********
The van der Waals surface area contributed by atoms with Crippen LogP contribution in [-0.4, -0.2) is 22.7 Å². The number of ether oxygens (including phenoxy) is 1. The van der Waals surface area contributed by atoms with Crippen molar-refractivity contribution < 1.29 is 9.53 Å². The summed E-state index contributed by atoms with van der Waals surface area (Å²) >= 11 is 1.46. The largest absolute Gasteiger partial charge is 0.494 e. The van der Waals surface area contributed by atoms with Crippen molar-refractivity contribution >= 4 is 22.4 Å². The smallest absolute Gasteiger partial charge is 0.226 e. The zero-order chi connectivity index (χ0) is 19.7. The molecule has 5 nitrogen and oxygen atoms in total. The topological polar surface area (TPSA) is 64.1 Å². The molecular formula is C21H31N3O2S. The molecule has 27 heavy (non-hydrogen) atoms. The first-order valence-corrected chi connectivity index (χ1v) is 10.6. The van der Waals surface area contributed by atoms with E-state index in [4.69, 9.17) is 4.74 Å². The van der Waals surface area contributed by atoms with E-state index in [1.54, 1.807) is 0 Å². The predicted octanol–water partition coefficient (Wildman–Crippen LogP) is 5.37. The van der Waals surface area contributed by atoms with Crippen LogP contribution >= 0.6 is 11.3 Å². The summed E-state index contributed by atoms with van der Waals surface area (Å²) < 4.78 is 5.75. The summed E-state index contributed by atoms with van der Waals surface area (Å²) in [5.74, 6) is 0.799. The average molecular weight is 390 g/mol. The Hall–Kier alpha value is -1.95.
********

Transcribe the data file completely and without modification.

The van der Waals surface area contributed by atoms with Crippen LogP contribution in [-0.4, -0.2) is 22.7 Å². The number of ether oxygens (including phenoxy) is 1. The van der Waals surface area contributed by atoms with Crippen molar-refractivity contribution < 1.29 is 9.53 Å². The summed E-state index contributed by atoms with van der Waals surface area (Å²) >= 11 is 1.46. The largest absolute Gasteiger partial charge is 0.494 e. The van der Waals surface area contributed by atoms with Crippen molar-refractivity contribution >= 4 is 22.4 Å². The smallest absolute Gasteiger partial charge is 0.226 e. The zero-order chi connectivity index (χ0) is 19.7. The molecule has 5 nitrogen and oxygen atoms in total. The topological polar surface area (TPSA) is 64.1 Å². The molecular formula is C21H31N3O2S. The molecule has 27 heavy (non-hydrogen) atoms. The first-order valence-corrected chi connectivity index (χ1v) is 10.6. The van der Waals surface area contributed by atoms with E-state index in [4.69, 9.17) is 4.74 Å². The van der Waals surface area contributed by atoms with E-state index in [1.54, 1.807) is 0 Å². The predicted octanol–water partition coefficient (Wildman–Crippen LogP) is 5.37. The van der Waals surface area contributed by atoms with Crippen LogP contribution >= 0.6 is 11.3 Å². The summed E-state index contributed by atoms with van der Waals surface area (Å²) < 4.78 is 5.75. The summed E-state index contributed by atoms with van der Waals surface area (Å²) in [5.74, 6) is 0.799. The average molecular weight is 390 g/mol. The Hall–Kier alpha value is -1.95.